February 2, 2024

It’s More than Just “Being a Boy:” Signs your Child May Need Sensory Input for Self-Regulation

It is often, when I first meet with parents to discuss sensory processing and the sensory needs of their children, the parents will often respond with “Oh, he’s just being a boy.”

It is often, when I first meet with parents to discuss sensory processing and the sensory needs of their children, the parents will often respond with “Oh, he’s just being a boy.” It is a common belief that young boys who are very active and aggressive are just “being boys”; however, boys (or girls) who seem to have a lot of energy may be acting this way in order to fulfill their sensory needs. These sensory needs allow them to function to their best abilities. Specifically, children who move all over the place, touch everything in sight or bump into objects may be seeking movement (vestibular and proprioceptive input) to regulate their own body. Those who participate in these activities require more sensory input than a typical child in order to self-regulate.

Below are some signs in which your child may benefit from occupational therapy to help with regulation and sensory processing:

  1. Constant Movement – This is a sign of low muscle tone and vestibular seeking behaviors. Muscle tone refers to the amount of stretch your muscles have at rest. Children who have low muscle tone have muscles that are not as tight as people with normal muscle tone. As a result, these children may often be constantly moving around and may have a difficult time sitting still as it is easier to run and move than to sit (which requires continuous contraction of many muscle groups).
  2. Using Extra Force or Displaying Aggressive Behaviors – Some children may apply too much force when playing with other children and may accidentally exhibit some aggressive behaviors, such as pushing or touching others too hard during a game of tag or pushing the child in front of them while standing in line. They may also use excessive and unnecessary force while performing certain tasks, such as slamming a door instead of simply closing it. This is a sign that your child may require more sensory input to feel when they are touching things.
  3. Bumping and Crashing – Children who bump into doors or crash into furniture on purpose may also be seeking sensory input to their body in order to self-regulate. They may like the feeling that the force gives to their muscles and joints, which is why they may do these things on purpose. Children who bump and crash frequently have a higher pain tolerance. Although they may not feel hurt when doing these things, they can still get injuries, such as cuts and bruises, which can create a safety concern.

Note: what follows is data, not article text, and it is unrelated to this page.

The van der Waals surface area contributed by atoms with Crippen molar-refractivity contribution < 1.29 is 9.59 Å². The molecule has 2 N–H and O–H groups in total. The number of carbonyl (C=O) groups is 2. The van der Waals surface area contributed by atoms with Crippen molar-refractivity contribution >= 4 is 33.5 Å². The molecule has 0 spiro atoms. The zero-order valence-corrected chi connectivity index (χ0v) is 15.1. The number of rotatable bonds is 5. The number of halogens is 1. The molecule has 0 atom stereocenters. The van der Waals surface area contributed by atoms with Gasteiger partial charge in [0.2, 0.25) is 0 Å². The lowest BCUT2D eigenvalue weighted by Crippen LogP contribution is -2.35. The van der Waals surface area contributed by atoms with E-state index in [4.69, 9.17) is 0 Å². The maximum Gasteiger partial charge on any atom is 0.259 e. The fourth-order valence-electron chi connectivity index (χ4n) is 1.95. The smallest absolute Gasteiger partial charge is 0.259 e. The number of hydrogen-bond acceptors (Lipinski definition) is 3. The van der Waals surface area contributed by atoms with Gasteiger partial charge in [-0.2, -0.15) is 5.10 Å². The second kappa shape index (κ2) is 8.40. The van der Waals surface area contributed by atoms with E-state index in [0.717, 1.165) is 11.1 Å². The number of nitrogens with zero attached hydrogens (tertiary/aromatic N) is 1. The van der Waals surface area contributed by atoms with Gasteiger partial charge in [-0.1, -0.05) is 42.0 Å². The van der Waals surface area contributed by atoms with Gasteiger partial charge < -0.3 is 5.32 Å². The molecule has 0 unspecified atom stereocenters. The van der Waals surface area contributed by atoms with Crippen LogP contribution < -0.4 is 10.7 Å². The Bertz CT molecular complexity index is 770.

4. Touching People and Objects – Children who touch everything in sight, including people and other materials in their environment, are often seeking tactile (or touch) input to their bodies. These children should be given appropriate means to receive touch input to calm their system.
  5. Difficulty Listening– If your child does not follow directions or hear you when you call their name, it may mean that your child has difficulty with auditory processing. This means that your child may have a difficult time filtering out irrelevant information in their environment and may seem to tune you out. Occupational therapy can help a child develop the ability to listen to the “right” things and tune out background noise that may otherwise hinder their function.
  6. Speaking Loudly or Making Noises – Using an unnecessarily loud voice or making noises constantly is a sign that your child may have a difficult time processing auditory, proprioceptive and vestibular information. When children want to increase their sensory input, they may use their voice or mouth to make noises as these noises provide extra input to their jaw, mouth and vocal cords.

These issues can mean more than “just being a kid” when these issues are hindering your child’s ability to participate fully in school, playing with other peers, performing household chores or forming relationships with family members. The goal of occupational therapy will be to strategically provide safe and structured sensory input during times of need in order to help your child play and work to the best of their abilities.

Download our Guide for Families

We know that choosing a local ABA facility can be a hard decision. We’ve created an informational guide to help you understand more about the questions you should be asking while meeting with different providers.

Although we talk about our services here, our highest goal is for you to feel comfortable and knowledgeable about picking a provider that is the best fit for your needs. You are making a decision that will impact the entire trajectory of your child’s life!
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The cover of the NSPT Guide for Families, which helps families to figure out the questions to ask when picking an ABA provider.


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